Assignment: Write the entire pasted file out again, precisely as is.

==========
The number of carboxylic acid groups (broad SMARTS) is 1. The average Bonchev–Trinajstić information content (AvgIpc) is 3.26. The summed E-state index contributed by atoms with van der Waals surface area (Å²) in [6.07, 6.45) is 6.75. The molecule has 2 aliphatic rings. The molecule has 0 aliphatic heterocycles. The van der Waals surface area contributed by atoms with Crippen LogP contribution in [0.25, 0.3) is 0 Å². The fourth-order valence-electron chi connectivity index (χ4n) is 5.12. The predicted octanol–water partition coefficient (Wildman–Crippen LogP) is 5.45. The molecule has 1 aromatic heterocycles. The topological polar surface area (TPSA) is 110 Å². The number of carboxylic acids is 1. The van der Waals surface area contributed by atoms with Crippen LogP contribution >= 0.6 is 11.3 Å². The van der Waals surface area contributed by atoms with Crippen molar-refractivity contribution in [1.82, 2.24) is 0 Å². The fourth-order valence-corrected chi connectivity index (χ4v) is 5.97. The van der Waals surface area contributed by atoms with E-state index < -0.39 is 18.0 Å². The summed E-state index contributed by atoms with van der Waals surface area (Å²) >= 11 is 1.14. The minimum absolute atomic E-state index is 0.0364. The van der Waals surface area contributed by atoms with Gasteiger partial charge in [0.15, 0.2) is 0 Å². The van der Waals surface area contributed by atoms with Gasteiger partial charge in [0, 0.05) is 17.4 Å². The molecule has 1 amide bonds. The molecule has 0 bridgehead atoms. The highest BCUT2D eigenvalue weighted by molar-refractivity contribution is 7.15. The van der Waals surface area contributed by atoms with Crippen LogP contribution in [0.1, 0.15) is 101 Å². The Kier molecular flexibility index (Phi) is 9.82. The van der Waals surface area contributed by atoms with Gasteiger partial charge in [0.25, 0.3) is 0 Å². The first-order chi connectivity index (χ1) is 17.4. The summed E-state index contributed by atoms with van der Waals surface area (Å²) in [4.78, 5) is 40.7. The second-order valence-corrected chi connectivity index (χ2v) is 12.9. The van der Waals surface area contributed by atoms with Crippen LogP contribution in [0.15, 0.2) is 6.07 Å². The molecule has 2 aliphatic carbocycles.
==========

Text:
The number of carboxylic acid groups (broad SMARTS) is 1. The average Bonchev–Trinajstić information content (AvgIpc) is 3.26. The summed E-state index contributed by atoms with van der Waals surface area (Å²) in [6.07, 6.45) is 6.75. The molecule has 2 aliphatic rings. The molecule has 0 aliphatic heterocycles. The van der Waals surface area contributed by atoms with Crippen LogP contribution in [0.25, 0.3) is 0 Å². The fourth-order valence-electron chi connectivity index (χ4n) is 5.12. The predicted octanol–water partition coefficient (Wildman–Crippen LogP) is 5.45. The molecule has 1 aromatic heterocycles. The topological polar surface area (TPSA) is 110 Å². The number of carboxylic acids is 1. The van der Waals surface area contributed by atoms with Crippen LogP contribution >= 0.6 is 11.3 Å². The van der Waals surface area contributed by atoms with Crippen molar-refractivity contribution in [1.82, 2.24) is 0 Å². The fourth-order valence-corrected chi connectivity index (χ4v) is 5.97. The van der Waals surface area contributed by atoms with E-state index < -0.39 is 18.0 Å². The summed E-state index contributed by atoms with van der Waals surface area (Å²) >= 11 is 1.14. The minimum absolute atomic E-state index is 0.0364. The van der Waals surface area contributed by atoms with Gasteiger partial charge in [0.15, 0.2) is 0 Å². The van der Waals surface area contributed by atoms with Gasteiger partial charge in [0, 0.05) is 17.4 Å². The molecule has 1 amide bonds. The molecule has 0 bridgehead atoms. The highest BCUT2D eigenvalue weighted by molar-refractivity contribution is 7.15. The van der Waals surface area contributed by atoms with Crippen LogP contribution in [0.1, 0.15) is 101 Å². The Kier molecular flexibility index (Phi) is 9.82. The van der Waals surface area contributed by atoms with Gasteiger partial charge in [0.25, 0.3) is 0 Å². The first-order chi connectivity index (χ1) is 17.4. The summed E-state index contributed by atoms with van der Waals surface area (Å²) in [4.78, 5) is 40.7. The second-order valence-corrected chi connectivity index (χ2v) is 12.9. The van der Waals surface area contributed by atoms with Crippen LogP contribution in [0.15, 0.2) is 6.07 Å². The molecule has 2 aliphatic carbocycles.